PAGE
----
Kennard is concerned about the anti-transgender ideologies of some regions the choir is visiting on its upcoming tour of the southern United States. Last year, the chorus decided to forego its scheduled 40th anniversary international tour to visit the South not long after the 2016 presidential elections.
Kennard is especially worried about states that have tried to implement restrictive policies around whether a trans person can use the bathroom of his or her choice, like North Carolina. (One trans chorus member, Kasey Dunton, decided not to join the tour because he's worried about being arrested for using the men's bathroom.)
Kennard is hoping to use the tour as an opportunity to spark conversations. "I am going to bring a T-shirt that says, 'You Can Pee Next To Me,'" Kennard says. "So hopefully that will make a statement. People will ask me about it."
Around 200 members of the San Francisco Gay Men’s Chorus, 50 singers from the Oakland Interfaith Gospel Choir, and around 50 additional supporters are set to board their buses and head out on the road this weekend. But the tour is already sparking political conversations in the South.
In Tennessee, one such conversation began in earnest a few months ago when the Gay Men’s Chorus approached Church Street United Methodist Church in Knoxville about performing there. Knoxville’s own gay men’s choir rehearses in the building. The church has openly gay members of the congregation. And senior pastor Chuck Starks talks up his organization’s sense of inclusivity. "We speak of ourselves as having open doors, hearts and minds," Starks says.
But the church turned the San Francisco Gay Men’s Chorus down.
Starks blames a scheduling conflict. "As a variety of things were looked at on the calendar, this just was not the right time for the hosting of the event," Starks says.
But lay leader Patricia Bellingrath, one of the representatives of the church who met with delegates from the San Francisco Gay Men's Chorus, has a different take.
"I think it boils down to fear of the unknown," Bellingrath says. "There are many many of us who would have been glad to welcome this chorus. But we also on the other side have several who would have been furious."
Bellingrath says that the United Methodist Church is currently in turmoil over how inclusive it can really be when it comes to matters of sexuality.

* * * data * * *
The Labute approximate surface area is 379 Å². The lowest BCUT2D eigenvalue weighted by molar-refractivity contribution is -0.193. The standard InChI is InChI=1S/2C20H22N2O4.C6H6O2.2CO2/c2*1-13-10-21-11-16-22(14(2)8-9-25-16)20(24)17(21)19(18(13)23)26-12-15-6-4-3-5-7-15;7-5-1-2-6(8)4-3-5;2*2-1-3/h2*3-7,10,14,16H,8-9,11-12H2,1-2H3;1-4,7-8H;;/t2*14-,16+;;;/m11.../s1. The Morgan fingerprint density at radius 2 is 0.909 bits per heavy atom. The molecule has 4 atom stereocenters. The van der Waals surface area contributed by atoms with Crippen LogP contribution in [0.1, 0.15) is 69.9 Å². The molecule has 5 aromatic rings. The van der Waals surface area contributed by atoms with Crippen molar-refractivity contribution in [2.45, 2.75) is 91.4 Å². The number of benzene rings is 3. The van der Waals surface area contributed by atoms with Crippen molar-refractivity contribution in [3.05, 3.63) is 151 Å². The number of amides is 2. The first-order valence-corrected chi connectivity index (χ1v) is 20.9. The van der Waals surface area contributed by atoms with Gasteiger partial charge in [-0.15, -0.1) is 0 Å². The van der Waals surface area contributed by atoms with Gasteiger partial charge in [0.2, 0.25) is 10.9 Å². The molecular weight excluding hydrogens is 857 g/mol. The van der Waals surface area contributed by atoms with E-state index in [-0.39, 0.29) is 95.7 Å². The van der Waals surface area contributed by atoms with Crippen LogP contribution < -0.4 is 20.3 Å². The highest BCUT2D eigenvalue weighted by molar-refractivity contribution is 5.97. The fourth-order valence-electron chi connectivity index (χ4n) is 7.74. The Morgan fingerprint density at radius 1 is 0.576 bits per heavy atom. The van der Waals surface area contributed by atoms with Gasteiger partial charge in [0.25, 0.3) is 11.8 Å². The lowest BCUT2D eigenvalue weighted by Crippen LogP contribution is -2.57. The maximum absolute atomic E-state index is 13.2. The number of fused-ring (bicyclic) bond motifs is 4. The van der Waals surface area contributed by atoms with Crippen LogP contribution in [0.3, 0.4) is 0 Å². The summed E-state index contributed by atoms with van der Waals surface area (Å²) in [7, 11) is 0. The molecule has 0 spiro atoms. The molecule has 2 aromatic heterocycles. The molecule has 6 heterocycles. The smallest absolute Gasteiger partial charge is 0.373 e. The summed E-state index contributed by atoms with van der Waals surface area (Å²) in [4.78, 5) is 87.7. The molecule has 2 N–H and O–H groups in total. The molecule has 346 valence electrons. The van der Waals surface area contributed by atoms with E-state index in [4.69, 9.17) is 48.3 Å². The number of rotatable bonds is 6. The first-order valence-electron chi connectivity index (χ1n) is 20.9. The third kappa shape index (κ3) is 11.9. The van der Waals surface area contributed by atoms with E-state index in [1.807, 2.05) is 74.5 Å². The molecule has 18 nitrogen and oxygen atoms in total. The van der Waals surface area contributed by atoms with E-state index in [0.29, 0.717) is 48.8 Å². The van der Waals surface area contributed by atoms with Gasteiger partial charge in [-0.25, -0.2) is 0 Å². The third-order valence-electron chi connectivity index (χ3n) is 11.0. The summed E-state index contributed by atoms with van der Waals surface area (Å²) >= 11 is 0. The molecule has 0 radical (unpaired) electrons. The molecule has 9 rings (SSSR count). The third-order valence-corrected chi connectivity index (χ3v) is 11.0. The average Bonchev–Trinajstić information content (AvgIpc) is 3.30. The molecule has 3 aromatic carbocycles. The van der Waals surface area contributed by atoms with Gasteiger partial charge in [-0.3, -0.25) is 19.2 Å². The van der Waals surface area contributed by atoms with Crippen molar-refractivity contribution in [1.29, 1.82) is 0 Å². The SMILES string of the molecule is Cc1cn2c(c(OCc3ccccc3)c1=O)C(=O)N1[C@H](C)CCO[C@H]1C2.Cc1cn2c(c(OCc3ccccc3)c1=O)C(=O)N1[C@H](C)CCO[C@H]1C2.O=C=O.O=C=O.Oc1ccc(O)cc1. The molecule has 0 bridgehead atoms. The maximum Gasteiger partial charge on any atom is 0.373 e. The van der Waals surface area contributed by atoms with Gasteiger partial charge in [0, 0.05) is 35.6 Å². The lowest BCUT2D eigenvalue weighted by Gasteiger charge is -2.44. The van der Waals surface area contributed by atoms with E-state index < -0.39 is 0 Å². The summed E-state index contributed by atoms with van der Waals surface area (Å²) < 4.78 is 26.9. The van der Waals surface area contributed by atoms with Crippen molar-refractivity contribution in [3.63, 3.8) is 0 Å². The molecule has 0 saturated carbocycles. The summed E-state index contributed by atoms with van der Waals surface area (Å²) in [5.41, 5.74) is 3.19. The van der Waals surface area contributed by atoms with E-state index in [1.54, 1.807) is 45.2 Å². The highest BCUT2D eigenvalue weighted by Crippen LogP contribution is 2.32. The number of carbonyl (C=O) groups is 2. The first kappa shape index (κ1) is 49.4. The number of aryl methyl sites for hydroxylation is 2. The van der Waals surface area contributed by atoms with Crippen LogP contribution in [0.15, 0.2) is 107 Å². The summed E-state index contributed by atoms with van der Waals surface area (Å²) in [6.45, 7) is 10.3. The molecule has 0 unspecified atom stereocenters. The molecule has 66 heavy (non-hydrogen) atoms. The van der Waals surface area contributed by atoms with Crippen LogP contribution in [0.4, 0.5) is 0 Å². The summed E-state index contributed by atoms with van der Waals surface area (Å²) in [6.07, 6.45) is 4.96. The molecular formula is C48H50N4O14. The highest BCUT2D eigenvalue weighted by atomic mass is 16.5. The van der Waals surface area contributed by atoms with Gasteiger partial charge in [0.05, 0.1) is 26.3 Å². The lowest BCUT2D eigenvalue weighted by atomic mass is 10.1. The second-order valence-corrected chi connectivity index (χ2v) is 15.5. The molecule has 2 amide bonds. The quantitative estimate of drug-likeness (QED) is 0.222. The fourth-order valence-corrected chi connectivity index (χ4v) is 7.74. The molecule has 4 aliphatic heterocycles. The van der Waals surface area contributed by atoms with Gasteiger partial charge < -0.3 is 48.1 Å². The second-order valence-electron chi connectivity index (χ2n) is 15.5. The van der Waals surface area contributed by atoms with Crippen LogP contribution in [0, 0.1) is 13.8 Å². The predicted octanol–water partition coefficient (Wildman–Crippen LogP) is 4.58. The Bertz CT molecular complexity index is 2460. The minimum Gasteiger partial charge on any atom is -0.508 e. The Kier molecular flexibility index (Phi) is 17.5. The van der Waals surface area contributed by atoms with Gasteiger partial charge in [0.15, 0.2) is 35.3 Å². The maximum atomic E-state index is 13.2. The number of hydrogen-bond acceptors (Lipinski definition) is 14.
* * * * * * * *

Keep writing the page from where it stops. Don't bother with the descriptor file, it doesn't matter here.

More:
"There are people that want to change our book of discipline which says homosexuality is incompatible with the teachings of Christ," Bellingrath says. "And there are many who say it's just written in stone and there's no way that we will ever change it."
Bellingrath is part of a group -- "The Church Street Reconcilers" -- that started trying to have open conversations about the topic around a year ago. Discussions were sporadic and slow. That is, until the San Francisco Gay Men’s Chorus came along.
It was the disagreement surrounding the decision not to allow the ensemble to perform at the church that spurred Bellingrath and her group into action. They created a Facebook group, which currently has around 120 members, to discuss issues of diversity in the congregation. And there’s a potluck planned for mid-October with the aim of making the church more inclusive.
"When this happened with the Gay Men's Chorus, it really did prompt us to move quicker to go ahead and do something," Bellingrath says.
Bellingrath views the church’s decision to pass on the San Francisco Gay Men’s Chorus as a missed opportunity.
"I think it would have been a wonderful opportunity to hear some beautiful, beautiful music, and a chance to visit with some folks in the chorus," she says. "I think relationships are what changes people's minds and hearts. And I think it could have been an excellent opportunity for people at Church Street."
Change may be slow to come. But for now, around 40 members of her congregation will be attending at the choir’s Oct. 11 concert -- at Knoxville Civic Auditorium, not at their church like they would have hoped.
The San Francisco Gay Men’s Chorus “Lavender Pen Tour” visits various locations in Mississipi, Alabama, Tennessee, North Carolina and South Carolina Oct. 8 - 14. More information here.
For arts stories you won't read anywhere else, come to KQED's Arts and Culture desk.